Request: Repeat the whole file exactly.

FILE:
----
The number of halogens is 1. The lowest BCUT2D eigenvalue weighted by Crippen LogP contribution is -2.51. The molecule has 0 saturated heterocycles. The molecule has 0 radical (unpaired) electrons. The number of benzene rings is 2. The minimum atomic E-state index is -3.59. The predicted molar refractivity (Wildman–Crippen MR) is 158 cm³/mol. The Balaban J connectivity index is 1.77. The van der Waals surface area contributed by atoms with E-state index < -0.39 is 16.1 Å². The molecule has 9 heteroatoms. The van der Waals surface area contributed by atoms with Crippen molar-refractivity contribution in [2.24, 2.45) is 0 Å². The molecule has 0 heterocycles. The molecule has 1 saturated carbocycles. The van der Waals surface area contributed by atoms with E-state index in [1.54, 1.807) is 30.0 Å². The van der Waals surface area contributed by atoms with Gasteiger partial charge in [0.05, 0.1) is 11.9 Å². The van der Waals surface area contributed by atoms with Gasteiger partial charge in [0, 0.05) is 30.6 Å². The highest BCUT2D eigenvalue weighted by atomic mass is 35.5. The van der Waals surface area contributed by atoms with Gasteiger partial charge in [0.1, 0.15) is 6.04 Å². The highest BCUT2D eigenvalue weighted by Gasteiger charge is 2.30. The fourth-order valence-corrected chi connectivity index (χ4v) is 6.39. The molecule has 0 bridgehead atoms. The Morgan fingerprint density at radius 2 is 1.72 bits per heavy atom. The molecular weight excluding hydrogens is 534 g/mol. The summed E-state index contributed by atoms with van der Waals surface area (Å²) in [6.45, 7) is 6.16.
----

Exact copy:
The number of halogens is 1. The lowest BCUT2D eigenvalue weighted by Crippen LogP contribution is -2.51. The molecule has 0 saturated heterocycles. The molecule has 0 radical (unpaired) electrons. The number of benzene rings is 2. The minimum atomic E-state index is -3.59. The predicted molar refractivity (Wildman–Crippen MR) is 158 cm³/mol. The Balaban J connectivity index is 1.77. The van der Waals surface area contributed by atoms with E-state index < -0.39 is 16.1 Å². The molecule has 9 heteroatoms. The van der Waals surface area contributed by atoms with Crippen molar-refractivity contribution in [2.24, 2.45) is 0 Å². The molecule has 0 heterocycles. The molecule has 1 saturated carbocycles. The van der Waals surface area contributed by atoms with E-state index in [1.54, 1.807) is 30.0 Å². The van der Waals surface area contributed by atoms with Gasteiger partial charge in [0.05, 0.1) is 11.9 Å². The van der Waals surface area contributed by atoms with Gasteiger partial charge in [0, 0.05) is 30.6 Å². The highest BCUT2D eigenvalue weighted by atomic mass is 35.5. The van der Waals surface area contributed by atoms with Gasteiger partial charge in [0.1, 0.15) is 6.04 Å². The highest BCUT2D eigenvalue weighted by Gasteiger charge is 2.30. The fourth-order valence-corrected chi connectivity index (χ4v) is 6.39. The molecule has 0 bridgehead atoms. The Morgan fingerprint density at radius 2 is 1.72 bits per heavy atom. The molecular weight excluding hydrogens is 534 g/mol. The summed E-state index contributed by atoms with van der Waals surface area (Å²) in [6.45, 7) is 6.16.